Leslie Starsoneck, the Program Director of the Adler University Nonprofit Management Program, had this to say:
“Tom routinely receives rave reviews from his graduate students in Adler University’s Nonprofit Management Program, educating and pushing them to be effective and persuasive advocates and activists. He “lights a fire” under them, showers them with resources and is generous and effective in his wisdom and guidance for how to activate communities for social change. “
Here’s a few words of endorsement from former Alderman and UIC Professor Dick Simpson:
” I have known Tom Tresser for many years and have had him speak to my Future of Chicago class at UIC on Tax Increment Finance Districts. Tom is an outstanding lecturer and I recommend him highly to teach courses or to do presentations not only about specific topics like TIFs but broader topics like community organizing and Chicago politics. Students and community members learn a lot from his presentation and are fired up to help to change the world afterwards.”
For 2016 I served up a new class on nonprofit advocacy for the Adler University Graduate Program in Nonprofit Management. I’m returning to UIC for “Public Policy Advocacy for Social Change.“I look forward to returning to my dear friends at i c stars to teach “Civics 101” to Cycle 35 of their amazing tech training program. I’m also starting to offer my own online webinars! Check out “TIF 101” and get Illuminated!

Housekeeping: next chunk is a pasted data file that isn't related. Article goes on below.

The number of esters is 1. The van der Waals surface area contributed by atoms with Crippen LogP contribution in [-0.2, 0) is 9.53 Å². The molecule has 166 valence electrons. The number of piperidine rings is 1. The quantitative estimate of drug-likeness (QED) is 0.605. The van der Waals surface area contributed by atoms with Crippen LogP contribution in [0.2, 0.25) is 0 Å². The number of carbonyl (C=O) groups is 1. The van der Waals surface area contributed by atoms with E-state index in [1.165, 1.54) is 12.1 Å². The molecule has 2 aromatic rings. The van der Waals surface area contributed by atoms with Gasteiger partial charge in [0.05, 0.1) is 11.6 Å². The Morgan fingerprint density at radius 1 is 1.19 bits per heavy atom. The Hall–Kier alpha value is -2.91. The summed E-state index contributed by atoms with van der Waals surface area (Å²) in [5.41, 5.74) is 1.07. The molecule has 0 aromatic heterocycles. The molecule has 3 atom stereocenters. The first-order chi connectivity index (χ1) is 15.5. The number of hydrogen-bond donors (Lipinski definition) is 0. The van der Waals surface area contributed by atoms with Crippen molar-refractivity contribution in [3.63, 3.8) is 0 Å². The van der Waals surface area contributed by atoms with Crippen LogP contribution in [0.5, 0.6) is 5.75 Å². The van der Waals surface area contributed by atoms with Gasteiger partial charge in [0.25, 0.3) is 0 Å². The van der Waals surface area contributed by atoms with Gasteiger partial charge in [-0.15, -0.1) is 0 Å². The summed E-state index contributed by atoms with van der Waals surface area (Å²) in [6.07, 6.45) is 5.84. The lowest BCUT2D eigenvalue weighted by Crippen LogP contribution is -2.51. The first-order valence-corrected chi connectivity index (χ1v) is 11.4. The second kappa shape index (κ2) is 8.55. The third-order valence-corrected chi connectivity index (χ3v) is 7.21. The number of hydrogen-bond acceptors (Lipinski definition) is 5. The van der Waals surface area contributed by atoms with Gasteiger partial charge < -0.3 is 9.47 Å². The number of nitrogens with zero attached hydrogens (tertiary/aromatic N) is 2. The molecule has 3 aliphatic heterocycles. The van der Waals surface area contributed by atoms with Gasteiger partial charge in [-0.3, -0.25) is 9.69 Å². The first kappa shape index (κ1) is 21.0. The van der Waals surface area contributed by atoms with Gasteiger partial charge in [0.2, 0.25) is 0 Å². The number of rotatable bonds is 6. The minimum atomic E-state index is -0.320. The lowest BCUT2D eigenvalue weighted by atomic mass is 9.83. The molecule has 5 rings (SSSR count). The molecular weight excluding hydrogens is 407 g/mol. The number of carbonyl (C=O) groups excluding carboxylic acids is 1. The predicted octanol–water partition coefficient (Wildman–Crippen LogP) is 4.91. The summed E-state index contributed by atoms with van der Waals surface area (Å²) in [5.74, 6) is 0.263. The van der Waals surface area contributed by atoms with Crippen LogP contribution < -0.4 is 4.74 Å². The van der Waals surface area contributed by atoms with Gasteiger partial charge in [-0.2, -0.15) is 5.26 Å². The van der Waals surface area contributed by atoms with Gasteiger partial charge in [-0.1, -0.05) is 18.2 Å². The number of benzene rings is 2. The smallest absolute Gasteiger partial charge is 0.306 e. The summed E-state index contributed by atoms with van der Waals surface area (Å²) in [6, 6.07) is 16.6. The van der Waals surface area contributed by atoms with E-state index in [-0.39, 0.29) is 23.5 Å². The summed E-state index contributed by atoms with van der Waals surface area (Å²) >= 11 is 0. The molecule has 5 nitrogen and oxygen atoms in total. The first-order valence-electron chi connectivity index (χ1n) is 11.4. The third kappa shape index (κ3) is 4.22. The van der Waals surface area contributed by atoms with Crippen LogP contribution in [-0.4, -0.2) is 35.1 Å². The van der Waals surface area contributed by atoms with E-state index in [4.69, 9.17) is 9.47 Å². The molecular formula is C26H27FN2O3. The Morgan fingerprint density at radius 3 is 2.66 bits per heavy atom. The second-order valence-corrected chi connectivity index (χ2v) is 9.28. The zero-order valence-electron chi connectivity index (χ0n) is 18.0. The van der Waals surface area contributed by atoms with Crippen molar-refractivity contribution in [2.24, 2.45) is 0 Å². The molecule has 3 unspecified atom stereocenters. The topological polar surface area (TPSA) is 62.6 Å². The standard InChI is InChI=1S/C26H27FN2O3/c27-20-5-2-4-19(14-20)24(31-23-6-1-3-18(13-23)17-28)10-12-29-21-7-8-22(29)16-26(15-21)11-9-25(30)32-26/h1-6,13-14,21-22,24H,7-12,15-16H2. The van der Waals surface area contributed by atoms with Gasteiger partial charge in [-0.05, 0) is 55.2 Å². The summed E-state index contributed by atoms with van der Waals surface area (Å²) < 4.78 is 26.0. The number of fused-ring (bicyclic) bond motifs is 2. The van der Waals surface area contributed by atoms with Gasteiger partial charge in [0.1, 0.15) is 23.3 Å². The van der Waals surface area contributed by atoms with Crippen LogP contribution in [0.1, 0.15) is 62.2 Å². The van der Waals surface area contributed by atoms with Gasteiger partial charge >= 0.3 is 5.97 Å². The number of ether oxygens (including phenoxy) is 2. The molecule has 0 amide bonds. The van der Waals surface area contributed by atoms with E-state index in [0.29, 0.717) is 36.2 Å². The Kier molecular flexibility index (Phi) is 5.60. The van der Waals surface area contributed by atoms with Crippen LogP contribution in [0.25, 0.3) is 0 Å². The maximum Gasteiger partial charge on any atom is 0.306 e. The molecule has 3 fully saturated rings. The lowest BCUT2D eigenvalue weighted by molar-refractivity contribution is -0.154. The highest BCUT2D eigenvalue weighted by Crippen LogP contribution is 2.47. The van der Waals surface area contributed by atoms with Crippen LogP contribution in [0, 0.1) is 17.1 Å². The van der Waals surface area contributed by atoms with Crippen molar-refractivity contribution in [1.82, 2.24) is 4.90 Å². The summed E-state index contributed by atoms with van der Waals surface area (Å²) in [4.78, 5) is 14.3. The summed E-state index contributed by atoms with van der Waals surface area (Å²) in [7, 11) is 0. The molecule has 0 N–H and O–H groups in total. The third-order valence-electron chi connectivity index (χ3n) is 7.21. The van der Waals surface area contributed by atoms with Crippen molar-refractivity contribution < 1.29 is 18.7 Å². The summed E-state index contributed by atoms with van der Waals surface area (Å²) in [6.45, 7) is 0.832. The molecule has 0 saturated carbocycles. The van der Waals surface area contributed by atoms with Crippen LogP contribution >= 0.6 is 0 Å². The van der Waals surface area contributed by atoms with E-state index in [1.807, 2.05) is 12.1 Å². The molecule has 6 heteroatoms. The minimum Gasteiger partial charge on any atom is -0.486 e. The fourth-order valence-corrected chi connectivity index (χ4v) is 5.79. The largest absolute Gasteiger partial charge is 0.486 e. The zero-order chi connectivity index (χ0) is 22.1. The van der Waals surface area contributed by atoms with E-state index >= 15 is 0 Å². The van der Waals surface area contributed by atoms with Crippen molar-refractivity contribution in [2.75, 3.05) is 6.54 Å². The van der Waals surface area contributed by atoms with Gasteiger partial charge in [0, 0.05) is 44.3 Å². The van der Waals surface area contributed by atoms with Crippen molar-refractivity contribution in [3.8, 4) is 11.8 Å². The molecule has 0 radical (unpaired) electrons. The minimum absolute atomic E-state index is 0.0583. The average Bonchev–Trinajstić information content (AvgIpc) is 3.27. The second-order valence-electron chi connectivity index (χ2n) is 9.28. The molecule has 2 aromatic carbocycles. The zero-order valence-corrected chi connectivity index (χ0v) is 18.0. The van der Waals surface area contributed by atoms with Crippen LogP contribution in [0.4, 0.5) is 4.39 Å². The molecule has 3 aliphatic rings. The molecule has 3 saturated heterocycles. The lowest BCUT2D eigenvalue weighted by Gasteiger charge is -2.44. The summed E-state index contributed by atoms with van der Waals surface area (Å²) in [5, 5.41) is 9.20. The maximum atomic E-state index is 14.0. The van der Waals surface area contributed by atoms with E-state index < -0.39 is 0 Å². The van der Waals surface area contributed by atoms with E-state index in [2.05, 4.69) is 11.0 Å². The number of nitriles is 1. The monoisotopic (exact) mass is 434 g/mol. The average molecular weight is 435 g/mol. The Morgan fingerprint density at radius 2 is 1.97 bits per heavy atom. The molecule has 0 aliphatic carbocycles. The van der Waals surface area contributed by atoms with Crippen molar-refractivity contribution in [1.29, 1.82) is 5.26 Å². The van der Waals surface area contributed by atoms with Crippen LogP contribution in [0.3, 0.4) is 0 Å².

In 2015 I taught a new class on community organizing for Roosevelt University. I was on tap to teach a new class on urban policy in the summer for the Graham School of Continuing Studies. Also in 2015 was an online class on public policy advocacy for social change geared nonprofit managers offered via the University of Illinois at Chicago’s School of Continuing Studies and “Civics 101” for i c stars.
This is from a student who took the online class “Acting Up – Using Theater & Technology for Social Change” in Spring 2012:
I really enjoyed the class. It was very thought provoking and the use of the media (music, video, and web) was amazing…This is quite possibly the best put together class I have participated in. Great job!